In contrast, those arguing against the lockdowns claimed that letting at-risk individuals (e.g., the elderly and those with compromised immune systems) act individually to reduce their risk of infection while the rest of the population carried on would have led to both better epidemic and economic outcomes, also with no trade-off.
Our quantitative, evidence-based research suggests that both camps are wrong. There are very real trade-offs and poor policy design can lead to risks for both lives and livelihoods. So, the challenge is to find policies that balance those risks. Again, our model provides a tool for doing that and enables policymakers to explore a range of scenarios and responses. While future pandemics would have different specifics, our analyses provided three general conclusions from the Covid experience:
First, closing non-customer-facing industries such as manufacturing and construction is not necessarily helpful, having little impact on infections but significantly increasing unemployment. Untargeted, blanket lockdowns were sub-optimal.
Second, delaying the start of protective measures does little to help the economy and worsens epidemic outcomes in all scenarios. Delays in response were very costly. The faster policymakers respond the better it is for both health and the economy.
Third, low-income workers bore the brunt of economic and epidemic harm caused by the pandemic, including job losses and infections (due to a lower propensity to work from home).
There is, therefore, an important inequality aspect to take into consideration when designing policies. Stricter lockdown and stronger behaviour change lead to more jobs lost and to more lives saved among low-income workers, while they make less of a difference to high-income workers. Thus, if policymakers judge that stricter lockdowns are necessary for overall public health, stronger economic relief is required for low-income workers, and likewise if lock-downs are eased or avoided, more public health support is needed for low-income families.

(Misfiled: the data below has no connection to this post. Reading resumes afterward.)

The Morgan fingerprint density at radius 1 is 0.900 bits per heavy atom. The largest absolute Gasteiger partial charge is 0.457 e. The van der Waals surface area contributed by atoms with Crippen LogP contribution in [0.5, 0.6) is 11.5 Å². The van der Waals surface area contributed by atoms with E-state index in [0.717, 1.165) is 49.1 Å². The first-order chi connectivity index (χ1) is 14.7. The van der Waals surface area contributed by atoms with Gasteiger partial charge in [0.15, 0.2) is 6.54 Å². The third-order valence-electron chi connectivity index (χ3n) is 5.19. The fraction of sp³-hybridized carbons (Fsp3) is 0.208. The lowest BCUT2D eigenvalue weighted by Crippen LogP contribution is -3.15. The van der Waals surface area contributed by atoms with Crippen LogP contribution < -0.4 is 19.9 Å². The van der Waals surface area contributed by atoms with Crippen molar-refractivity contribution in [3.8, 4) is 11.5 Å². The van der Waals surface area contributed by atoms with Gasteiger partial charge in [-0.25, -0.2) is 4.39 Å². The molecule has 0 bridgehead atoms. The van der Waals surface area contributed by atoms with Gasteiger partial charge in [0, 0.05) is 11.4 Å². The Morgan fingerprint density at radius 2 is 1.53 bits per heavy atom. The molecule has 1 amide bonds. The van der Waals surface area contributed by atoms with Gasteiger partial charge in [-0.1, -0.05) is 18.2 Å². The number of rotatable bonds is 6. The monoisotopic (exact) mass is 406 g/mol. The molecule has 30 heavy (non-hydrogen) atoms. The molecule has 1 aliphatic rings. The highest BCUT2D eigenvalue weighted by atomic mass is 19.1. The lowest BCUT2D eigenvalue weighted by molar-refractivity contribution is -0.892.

From a policy perspective, the results in our paper show the importance of targeted policies. The quick closure of customer-facing industries is highly effective at reducing epidemic-spreading – especially when enacted early. To complement such a policy, income-support schemes could target specific occupational categories, such as food preparation and serving of personal care and services, rather than workers in general, such as those engaged in construction, maintenance, production, extraction and repair occupations.
Our results could be instrumental to the design of policies aimed at reducing the health and economic impact of pandemics as well as reducing inequalities by protecting low-income segments of the population in future health emergencies. In this way, New York’s painful pandemic experience has helped shape a new tool that will improve the world’s response to future events.